When this happens, is the casino deliberately trying to avoid paying out a legitimate jackpot,or is the casino telling the truth about a malfuction?
Well, I will answer the quesiton like this: About forty years ago I walked into a bank to withdraw the last five thousand bucks I had in my savings account to finance a gambling binge (a legitimate one before I got into casino cheating). After the transaction, I asked the teller what my balance was.
She answered five hundred fifty-five thousand dollars and change!
I thought my ears were deceiving me, so I asked her to repeat it...and she did!
I knew immediately that this was some kind of computer error but of course I thought about withdrawing all that money on the spot and closing the account.
But my ball were not big enough at the time, so I just ignored it and waited for the next bank statement which reflected the correction and posted my true balance of fifty-five cents.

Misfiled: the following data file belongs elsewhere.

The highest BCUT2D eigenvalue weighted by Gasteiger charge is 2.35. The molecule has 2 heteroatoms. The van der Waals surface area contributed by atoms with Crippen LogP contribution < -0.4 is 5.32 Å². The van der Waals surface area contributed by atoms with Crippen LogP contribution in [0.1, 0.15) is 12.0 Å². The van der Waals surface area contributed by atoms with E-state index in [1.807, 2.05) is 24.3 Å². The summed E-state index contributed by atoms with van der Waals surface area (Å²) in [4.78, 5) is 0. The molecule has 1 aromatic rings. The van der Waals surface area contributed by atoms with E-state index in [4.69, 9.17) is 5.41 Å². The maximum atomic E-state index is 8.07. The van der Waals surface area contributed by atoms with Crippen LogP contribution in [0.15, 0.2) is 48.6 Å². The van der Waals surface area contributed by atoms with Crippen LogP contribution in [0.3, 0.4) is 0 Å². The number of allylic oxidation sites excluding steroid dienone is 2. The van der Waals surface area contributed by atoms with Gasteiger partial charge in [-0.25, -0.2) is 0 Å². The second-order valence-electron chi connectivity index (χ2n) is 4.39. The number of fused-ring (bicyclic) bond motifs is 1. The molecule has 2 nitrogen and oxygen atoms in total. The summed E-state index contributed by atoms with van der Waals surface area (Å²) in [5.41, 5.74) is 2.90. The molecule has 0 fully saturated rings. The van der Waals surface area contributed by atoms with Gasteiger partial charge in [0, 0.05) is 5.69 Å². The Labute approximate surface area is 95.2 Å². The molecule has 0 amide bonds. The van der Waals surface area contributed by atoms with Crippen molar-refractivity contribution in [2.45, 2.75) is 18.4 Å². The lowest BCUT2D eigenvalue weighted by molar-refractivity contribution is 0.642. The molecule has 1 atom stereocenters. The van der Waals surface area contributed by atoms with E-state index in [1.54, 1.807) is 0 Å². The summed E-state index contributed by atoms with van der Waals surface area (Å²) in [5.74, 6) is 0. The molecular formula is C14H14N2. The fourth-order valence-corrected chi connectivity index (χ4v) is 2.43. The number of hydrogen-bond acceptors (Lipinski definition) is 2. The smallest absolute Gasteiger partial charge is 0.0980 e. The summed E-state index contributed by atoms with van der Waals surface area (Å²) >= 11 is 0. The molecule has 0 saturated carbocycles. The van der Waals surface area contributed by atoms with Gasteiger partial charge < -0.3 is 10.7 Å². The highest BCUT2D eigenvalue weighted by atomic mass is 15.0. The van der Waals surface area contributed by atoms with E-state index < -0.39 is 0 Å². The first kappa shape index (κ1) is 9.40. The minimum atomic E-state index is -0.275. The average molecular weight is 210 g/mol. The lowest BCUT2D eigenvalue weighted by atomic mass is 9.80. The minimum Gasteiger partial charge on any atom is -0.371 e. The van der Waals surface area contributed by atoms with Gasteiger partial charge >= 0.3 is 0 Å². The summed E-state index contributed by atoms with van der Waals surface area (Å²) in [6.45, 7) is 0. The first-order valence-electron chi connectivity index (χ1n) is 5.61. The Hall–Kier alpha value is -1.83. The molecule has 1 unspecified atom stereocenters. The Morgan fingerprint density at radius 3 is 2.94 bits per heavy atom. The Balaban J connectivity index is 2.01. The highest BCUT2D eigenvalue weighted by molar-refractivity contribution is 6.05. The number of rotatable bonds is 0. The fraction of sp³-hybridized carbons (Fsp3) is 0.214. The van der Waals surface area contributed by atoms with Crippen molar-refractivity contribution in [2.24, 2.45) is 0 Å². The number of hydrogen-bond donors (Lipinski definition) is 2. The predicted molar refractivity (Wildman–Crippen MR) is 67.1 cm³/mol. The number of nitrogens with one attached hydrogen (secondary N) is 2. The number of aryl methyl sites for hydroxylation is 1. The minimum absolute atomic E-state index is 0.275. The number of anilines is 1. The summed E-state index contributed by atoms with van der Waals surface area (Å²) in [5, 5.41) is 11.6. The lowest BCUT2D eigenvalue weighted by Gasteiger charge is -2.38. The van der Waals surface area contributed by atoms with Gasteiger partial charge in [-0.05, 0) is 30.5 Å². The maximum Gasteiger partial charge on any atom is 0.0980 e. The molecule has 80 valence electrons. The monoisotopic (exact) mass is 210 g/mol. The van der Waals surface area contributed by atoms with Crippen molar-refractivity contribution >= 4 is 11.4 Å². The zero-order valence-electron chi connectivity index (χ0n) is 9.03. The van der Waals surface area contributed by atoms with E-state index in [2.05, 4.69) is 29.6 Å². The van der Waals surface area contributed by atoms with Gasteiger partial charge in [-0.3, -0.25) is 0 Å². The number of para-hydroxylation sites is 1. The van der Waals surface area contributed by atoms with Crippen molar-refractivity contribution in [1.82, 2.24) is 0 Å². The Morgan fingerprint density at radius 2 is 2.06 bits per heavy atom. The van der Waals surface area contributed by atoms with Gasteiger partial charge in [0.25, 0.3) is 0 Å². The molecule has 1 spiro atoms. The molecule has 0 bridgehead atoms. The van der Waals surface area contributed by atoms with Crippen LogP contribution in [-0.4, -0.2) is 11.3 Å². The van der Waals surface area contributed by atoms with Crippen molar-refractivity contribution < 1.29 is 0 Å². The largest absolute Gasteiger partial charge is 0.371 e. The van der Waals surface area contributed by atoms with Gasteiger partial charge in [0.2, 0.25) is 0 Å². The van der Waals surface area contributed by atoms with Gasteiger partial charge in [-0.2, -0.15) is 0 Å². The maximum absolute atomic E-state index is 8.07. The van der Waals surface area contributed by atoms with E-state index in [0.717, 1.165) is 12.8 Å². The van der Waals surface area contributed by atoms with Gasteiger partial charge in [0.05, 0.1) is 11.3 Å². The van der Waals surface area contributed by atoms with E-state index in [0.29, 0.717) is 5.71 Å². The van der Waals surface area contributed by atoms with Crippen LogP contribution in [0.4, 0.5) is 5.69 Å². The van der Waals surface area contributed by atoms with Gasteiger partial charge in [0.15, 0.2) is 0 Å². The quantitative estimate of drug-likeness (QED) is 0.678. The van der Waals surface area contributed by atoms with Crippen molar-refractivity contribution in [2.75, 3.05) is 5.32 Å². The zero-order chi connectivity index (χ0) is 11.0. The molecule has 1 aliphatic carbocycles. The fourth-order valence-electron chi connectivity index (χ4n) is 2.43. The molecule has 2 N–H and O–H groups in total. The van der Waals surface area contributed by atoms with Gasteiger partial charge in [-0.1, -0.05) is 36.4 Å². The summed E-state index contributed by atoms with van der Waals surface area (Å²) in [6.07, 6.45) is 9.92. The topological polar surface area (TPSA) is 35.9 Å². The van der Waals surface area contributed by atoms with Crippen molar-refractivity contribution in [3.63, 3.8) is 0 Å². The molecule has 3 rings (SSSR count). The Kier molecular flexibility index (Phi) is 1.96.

My point is that these types of errors do happen, and they happen with slot machines as well. So I conclude that the faulty non-cheating jackpots that occur in casinos are real. I mean, after all, casino jackpots pay for themselves by the money that patrons put into the machines, so there is absolutely no reason for casinos to play hanky-panky with slot jackpot payouts.
The latest victim of this was Veronica Castillo, who for a few minutes thought she hit an $8 million jackpot at the Lucky Eagle casino in Washington State. The casino staff advised her of the machine's malfunction and deleted five zeroes off her jackpot total--paying her eighty bucks and apologizing for the error.
That's the way it goes, Veronica